NEW YORK >> The Bernie Sanders campaign has elicited innumerable columns and articles, by writers trying to get a handle on the principled, somewhat rigid septuagenarian. He is a politician whose hectoring, finger-wagging style evokes an old socialist uncle I would have revered as a boy, if he only had existed.
Liberals and leftists criticizing either Bernie's political limitations, such as his repetition of the same mantra opposing the big banks and the one percenters, or praising his integrity, idealism, and ability to move the Democratic Party in a more radical direction, write most of the columns I read. One of the most clear and convincing statements about his virtues was written by New York Times columnist Timothy Egan, who is not a Sanders supporter, stating that: "He's done a real service, for the party he only recently joined, and for the country. Clinton is a far better candidate because of him. More than that, the Democratic Party is paying attention to the angry millions in the margins, those who may be tempted by the demagogue who wants to make America white again. Thank Sanders for that."
What struck me is that when I was active on the 1960s left, I would probably have embraced Sanders and been part of the adoring, youthful crowds in Washington Square Park. I spent a great deal of time involved in student and faculty issues, but I was never a hard- line, ideological leftist. I never mouthed revolutionary slogans nor romanticized Third World movements, and I was totally opposed to violence.
What I did was passionately embrace the era's rebellious atmosphere, being sympathetic to the undermining of traditional roles and authority and some aspects of the counterculture. My politics were generally democratic socialist, seeking to create a more egalitarian and cooperative society.
That led me to nebulous dreams, which were often utopian in nature, but I remained always skeptical of ideological certitudes. Even then I believed in seeing the world as filled with ambiguity and contradiction, though there were a couple of moments I would indulge in the empty rhetoric of the era, damning the powers that be as "fascists," but using that kind of over-the-top jargon was a rarity, and that put me at odds with some of my leftist peers.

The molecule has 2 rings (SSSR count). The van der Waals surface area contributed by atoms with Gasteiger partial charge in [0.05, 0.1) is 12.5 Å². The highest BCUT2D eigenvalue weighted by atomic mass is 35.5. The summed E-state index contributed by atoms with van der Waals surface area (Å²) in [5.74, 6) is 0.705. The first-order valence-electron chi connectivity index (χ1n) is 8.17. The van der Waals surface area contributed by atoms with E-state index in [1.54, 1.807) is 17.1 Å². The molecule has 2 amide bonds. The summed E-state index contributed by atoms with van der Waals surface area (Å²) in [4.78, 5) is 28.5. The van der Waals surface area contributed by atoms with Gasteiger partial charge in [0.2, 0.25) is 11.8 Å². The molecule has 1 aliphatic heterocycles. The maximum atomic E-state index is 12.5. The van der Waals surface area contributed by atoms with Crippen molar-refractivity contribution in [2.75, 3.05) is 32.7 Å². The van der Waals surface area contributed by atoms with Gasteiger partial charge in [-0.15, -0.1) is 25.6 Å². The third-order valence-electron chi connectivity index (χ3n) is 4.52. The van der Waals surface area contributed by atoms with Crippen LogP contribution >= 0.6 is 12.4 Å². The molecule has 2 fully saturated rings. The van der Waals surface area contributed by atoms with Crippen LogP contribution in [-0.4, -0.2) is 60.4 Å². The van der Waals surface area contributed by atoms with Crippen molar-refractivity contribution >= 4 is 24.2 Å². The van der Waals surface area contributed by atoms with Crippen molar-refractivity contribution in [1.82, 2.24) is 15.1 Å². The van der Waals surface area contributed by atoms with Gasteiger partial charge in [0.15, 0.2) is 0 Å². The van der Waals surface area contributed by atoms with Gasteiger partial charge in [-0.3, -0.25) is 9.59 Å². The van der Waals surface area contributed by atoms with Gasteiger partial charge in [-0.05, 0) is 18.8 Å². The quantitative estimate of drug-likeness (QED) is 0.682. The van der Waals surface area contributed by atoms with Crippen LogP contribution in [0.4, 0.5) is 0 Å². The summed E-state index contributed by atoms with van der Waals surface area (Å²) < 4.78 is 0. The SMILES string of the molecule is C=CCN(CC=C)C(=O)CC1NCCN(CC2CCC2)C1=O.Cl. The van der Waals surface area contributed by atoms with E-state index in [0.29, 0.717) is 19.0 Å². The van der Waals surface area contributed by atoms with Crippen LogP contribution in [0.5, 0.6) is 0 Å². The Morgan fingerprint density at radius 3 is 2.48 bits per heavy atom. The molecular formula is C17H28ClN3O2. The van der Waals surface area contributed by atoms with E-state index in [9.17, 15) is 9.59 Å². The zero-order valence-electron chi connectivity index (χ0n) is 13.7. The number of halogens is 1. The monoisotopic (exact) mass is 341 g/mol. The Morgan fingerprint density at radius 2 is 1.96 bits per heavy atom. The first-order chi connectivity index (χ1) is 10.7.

Bernie would have been the kind of political candidate I would have welcomed then, a man of the left who had a moral and social vision, but didn't sound as if he was parroting Mao, Stalin, or some version of homegrown terrorism or nihilism. He would have represented a sane anti-war and anti-corporate political alternative, more radical than Robert Kennedy or Eugene McCarthy but still believing in the political process. I would have been satisfied that he was a moderate man of the left.
More than 45 years later I voted for Hillary in the New York primary rather than Bernie. It's not that Hillary, who though more knowledgeable and cogent about the issues than any of the candidates, and also extremely competent and intellectually sharp, arouses my passionate support. I remain wary of her hawkishness, and her links to Bill Clinton's neo-liberal legacy with its close ties to Wall Street, its repeal of the Glass Steagall Act, and its deregulatory agenda that contributed to the financial crisis. Still, I feel the uncharismatic Hillary, who has a penchant for making political blunders, such as her infamous use of her family's private email server for official communications as secretary of state, would make a stronger candidate and president than Bernie.
Though Bernie's vision of a more equitable society still stirs my '60s soul, and the movement he leads, if the young sustain it with their political enthusiasm, holds out some hope for the future, I can't imagine him either winning an election or being able to achieve anything if he comes to power. I share Paul Krugman's belief that making a "stirring progressive case" doesn't mean "we can overturn the innate limits of politics." And that dreams are no substitute for "hard thinking about means and ends."
I know over the years the dashing of hopes, and a dose of cynicism have made me more pragmatic politically, and also much more pessimistic about the possibility of grand transformations. So I believe in incremental change, and I work for candidates who can make our daily lives just a bit better.
I am at one with Barack Obama when he offered a measured criticism of the Black Lives Matter movement in London recently: "Too often what I see is wonderful activism that highlights a problem, but then people feel so passionately and are so invested in the purity of their position that they never take that next step and say, 'Well now I have to sit down and try to actually get something done.'"
Those words seem sensible, and rather than promising "revolutions," they speak of the possible. That's why the compromised Hillary got my vote, rather than the "pure" Sanders. I have sadly lost my capacity to tilt at windmills.
Leonard Quart can be reached at email@example.com